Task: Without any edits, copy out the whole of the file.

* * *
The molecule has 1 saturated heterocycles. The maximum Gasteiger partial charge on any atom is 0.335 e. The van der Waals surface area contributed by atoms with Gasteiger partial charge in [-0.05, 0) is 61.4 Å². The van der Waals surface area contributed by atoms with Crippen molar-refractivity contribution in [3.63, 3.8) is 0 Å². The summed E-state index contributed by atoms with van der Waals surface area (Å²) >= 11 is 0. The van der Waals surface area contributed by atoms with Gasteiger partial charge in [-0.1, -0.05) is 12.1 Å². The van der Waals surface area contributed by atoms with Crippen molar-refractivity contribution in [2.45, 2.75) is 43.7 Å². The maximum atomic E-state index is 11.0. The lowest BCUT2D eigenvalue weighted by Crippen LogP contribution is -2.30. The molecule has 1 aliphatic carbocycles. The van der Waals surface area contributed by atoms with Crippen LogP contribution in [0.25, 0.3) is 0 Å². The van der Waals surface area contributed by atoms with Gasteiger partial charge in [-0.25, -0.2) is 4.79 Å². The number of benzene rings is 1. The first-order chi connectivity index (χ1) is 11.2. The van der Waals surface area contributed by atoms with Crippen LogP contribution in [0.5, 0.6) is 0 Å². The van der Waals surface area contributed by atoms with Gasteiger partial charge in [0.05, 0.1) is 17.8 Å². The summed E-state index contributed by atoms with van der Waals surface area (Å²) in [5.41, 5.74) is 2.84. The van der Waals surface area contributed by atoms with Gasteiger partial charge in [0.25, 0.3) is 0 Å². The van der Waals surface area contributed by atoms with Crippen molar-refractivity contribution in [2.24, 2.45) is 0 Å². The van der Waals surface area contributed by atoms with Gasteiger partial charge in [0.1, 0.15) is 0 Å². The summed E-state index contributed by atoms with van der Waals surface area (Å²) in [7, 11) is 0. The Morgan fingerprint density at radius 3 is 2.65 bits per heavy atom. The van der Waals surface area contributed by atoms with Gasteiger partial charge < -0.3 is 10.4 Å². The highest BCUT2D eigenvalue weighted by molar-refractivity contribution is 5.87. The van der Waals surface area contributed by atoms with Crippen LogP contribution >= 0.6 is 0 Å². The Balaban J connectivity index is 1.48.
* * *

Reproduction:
The molecule has 1 saturated heterocycles. The maximum Gasteiger partial charge on any atom is 0.335 e. The van der Waals surface area contributed by atoms with Gasteiger partial charge in [-0.05, 0) is 61.4 Å². The van der Waals surface area contributed by atoms with Crippen molar-refractivity contribution in [3.63, 3.8) is 0 Å². The summed E-state index contributed by atoms with van der Waals surface area (Å²) >= 11 is 0. The van der Waals surface area contributed by atoms with Gasteiger partial charge in [-0.1, -0.05) is 12.1 Å². The van der Waals surface area contributed by atoms with Crippen molar-refractivity contribution in [2.45, 2.75) is 43.7 Å². The maximum atomic E-state index is 11.0. The lowest BCUT2D eigenvalue weighted by Crippen LogP contribution is -2.30. The molecule has 1 aliphatic carbocycles. The van der Waals surface area contributed by atoms with Crippen LogP contribution in [0.25, 0.3) is 0 Å². The van der Waals surface area contributed by atoms with Gasteiger partial charge in [-0.25, -0.2) is 4.79 Å². The number of benzene rings is 1. The first-order chi connectivity index (χ1) is 11.2. The van der Waals surface area contributed by atoms with Crippen LogP contribution in [0.5, 0.6) is 0 Å². The van der Waals surface area contributed by atoms with Gasteiger partial charge in [0.05, 0.1) is 17.8 Å². The summed E-state index contributed by atoms with van der Waals surface area (Å²) in [5.41, 5.74) is 2.84. The van der Waals surface area contributed by atoms with Gasteiger partial charge in [0.25, 0.3) is 0 Å². The van der Waals surface area contributed by atoms with Crippen molar-refractivity contribution in [2.24, 2.45) is 0 Å². The van der Waals surface area contributed by atoms with Gasteiger partial charge in [0.1, 0.15) is 0 Å². The summed E-state index contributed by atoms with van der Waals surface area (Å²) in [7, 11) is 0. The Morgan fingerprint density at radius 3 is 2.65 bits per heavy atom. The van der Waals surface area contributed by atoms with Gasteiger partial charge < -0.3 is 10.4 Å². The highest BCUT2D eigenvalue weighted by molar-refractivity contribution is 5.87. The van der Waals surface area contributed by atoms with Crippen LogP contribution >= 0.6 is 0 Å². The Balaban J connectivity index is 1.48.